Sticks and stones may break my bones, but words can cost shareholders billions of dollars
The only explanation is that the bears don’t think Apple’s growth is sustainable. Some of the recent negative sentiment may be related to comments from bond fund guru Jeffrey Gundlach, who had some bearish comments at the Ira Sohn Conference in New York last week. Gundlach recommends shorting Apple and going long natural gas, saying that trade has “monster legs.”
He doubts that people will line up around the block for the “iPad 87.” Fortunately, that’s 84 iPads away, and at one iPad update per year, Apple has plenty of time before it needs to cross that bridge.
In the Greenlight corner of this match we had equity hedge fund master David Einhorn, who backed Cupertino by saying:
I can’t find any prohibitions on US$1 trillion market caps. I think the concern shows a fundamental misunderstanding of Apple because it assumes it is a hardware company. It’s a software company. A consumer with one Apple product tends to want more Apple products. Once that happens, Apple has captured the customer.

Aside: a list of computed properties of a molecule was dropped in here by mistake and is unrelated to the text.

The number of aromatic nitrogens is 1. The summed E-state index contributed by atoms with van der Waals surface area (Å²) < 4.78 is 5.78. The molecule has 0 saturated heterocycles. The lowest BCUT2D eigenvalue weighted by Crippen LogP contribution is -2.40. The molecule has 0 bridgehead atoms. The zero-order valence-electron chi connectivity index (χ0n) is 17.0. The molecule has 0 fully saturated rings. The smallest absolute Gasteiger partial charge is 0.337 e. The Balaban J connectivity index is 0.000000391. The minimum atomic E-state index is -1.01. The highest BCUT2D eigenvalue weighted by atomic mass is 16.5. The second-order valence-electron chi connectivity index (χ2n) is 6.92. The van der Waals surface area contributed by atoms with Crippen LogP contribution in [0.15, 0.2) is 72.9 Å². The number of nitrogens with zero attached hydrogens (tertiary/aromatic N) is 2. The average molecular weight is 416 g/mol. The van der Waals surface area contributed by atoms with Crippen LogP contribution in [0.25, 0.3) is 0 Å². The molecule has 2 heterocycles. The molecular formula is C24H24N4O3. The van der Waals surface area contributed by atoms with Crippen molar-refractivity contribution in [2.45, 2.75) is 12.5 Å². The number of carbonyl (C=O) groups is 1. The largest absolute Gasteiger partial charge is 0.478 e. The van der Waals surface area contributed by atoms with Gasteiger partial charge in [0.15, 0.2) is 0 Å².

Meanwhile, Einhorn’s Greenlight Capital stood pat on its Apple stake of 1.5 million shares last quarter.
Looks like Gundlach is having his way as shares remain weak. I’d trust an equities guy over a bond guy when I’m looking at equities, but I guess that’s just me.
Fill in the blank: Apple is cheaper than _______
As it stands, Apple is absurdly cheap. Cheaper than mobile rival Google (Nasdaq: GOOG), which trades at 18.9 times earnings with earnings growth of just 28.1%, while Apple trades at 12.9 times earnings with earnings growth of 95.5%. Beyond earnings, it trades at 11.1 times free cash flow compared with Google’s 15.9 multiple. It’s cheaper than the S&P 500. It’s cheaper than the Nasdaq Composite.
It’s just downright cheap. Here’s where the whole “buy low” bit comes into play.
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A version of this article, written by Evan Niu, originally appeared on fool.com